Throughout the weekend there was an emphasis on developing smart contract campaigns and powerful strike strategies. There were dozens of workshops on member-to-member communications, overcoming apathy, strike readiness, and techniques to identify employer vulnerabilities. And at every turn, there were celebrations of the many recent successful strikes including those at Nabisco, John Deere, St. Vincent Hospital, and the Minneapolis Public Schools.
A workshop I co-facilitated, Get Strike Ready, was packed with Teamsters preparing for their national contract campaign and negotiations with UPS next year. They have high expectations for the next contract, spurred on by a rousing speech from International President O’Brien the previous evening.
In addition to Starbucks and Amazon workers meetings, the conference also hosted meetings of Teamsters for a Democratic Union, the United Caucuses of Rank-and-file Educators, and the Great Labor Arts Exchange (an annual gathering of musicians and artists). At the banquet dinner, Labor Notes gave its annual Troublemakers Awards to TDU, the UAW reform caucus Unite All Workers for Democracy, the gig-worker network Los Deliveristas, the social movement artist Ricardo Levins Morales, and the late author and labor strategist Mike Parker.
Over the last four decades of Labor Notes conferences, the idea that achieving labor’s objectives might also be tied to a political struggle for socialism has gone from a whisper to a shout. Judging by the number of Bernie T-shirts that attendees were wearing, there are plenty of activists who were energized by the 2016 and 2020 presidential campaigns and are now active, like me, at some level inside the Democratic Party. Yet on the cusp of the 2022 mid-terms, it was surprising that there were no workshops addressing the political challenges of getting out the labor vote, dealing with corporate Democrats, or contending for power within the Democratic Party. It’s a blind spot that should be addressed in the future.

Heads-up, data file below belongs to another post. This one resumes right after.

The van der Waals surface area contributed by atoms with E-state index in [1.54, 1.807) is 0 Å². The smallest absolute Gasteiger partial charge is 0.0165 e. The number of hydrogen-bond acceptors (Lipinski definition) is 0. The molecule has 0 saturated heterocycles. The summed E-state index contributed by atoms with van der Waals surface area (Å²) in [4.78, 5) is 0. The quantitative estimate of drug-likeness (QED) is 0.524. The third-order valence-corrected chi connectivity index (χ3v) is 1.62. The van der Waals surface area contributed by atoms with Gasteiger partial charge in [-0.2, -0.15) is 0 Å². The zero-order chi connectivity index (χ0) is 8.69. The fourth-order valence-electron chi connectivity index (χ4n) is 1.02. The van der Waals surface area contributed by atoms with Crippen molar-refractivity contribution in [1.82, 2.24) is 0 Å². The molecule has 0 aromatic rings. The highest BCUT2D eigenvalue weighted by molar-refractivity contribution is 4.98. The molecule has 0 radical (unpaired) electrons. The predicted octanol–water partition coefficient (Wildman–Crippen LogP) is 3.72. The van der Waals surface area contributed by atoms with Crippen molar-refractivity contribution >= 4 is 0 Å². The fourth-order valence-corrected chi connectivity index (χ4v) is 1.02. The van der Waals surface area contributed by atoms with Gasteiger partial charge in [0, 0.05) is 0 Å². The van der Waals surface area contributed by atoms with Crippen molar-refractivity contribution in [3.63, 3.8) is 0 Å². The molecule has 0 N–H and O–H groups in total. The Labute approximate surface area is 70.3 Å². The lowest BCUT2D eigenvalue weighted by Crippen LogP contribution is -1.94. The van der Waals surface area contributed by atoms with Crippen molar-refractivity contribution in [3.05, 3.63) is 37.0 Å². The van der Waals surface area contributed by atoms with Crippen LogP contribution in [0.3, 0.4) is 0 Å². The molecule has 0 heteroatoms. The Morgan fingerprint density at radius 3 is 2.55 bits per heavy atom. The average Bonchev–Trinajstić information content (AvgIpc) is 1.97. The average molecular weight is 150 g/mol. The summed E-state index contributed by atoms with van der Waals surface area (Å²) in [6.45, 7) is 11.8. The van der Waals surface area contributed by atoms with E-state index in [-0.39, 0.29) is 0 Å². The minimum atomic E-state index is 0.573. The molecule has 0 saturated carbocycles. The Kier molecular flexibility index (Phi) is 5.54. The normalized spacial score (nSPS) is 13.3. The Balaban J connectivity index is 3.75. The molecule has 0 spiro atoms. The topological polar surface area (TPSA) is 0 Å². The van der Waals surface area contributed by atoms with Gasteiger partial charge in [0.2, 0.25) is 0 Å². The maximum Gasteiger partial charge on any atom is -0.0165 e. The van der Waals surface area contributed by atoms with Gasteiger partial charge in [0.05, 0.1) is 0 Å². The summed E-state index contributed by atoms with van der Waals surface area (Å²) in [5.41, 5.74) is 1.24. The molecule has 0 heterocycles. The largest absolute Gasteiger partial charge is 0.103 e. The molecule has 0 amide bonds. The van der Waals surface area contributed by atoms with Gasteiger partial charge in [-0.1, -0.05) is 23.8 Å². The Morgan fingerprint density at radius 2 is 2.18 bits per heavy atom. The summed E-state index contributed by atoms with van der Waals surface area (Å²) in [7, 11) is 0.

Without a doubt, the sharing of lessons and the networking between activists will bear fruit in the labor struggles and strikes that will unfold over the years to come. I’m already looking forward to our next meeting in 2024, confident that our numbers will increase, and that our experience in the class struggle will be deeper and more strategic. It’s a historic moment for workers and their unions, so bosses beware: A new labor movement is rising, and we’re building momentum for far more than a raise. We won’t settle for anything less than “a future we can believe in.”
This piece first appeared in The Nation.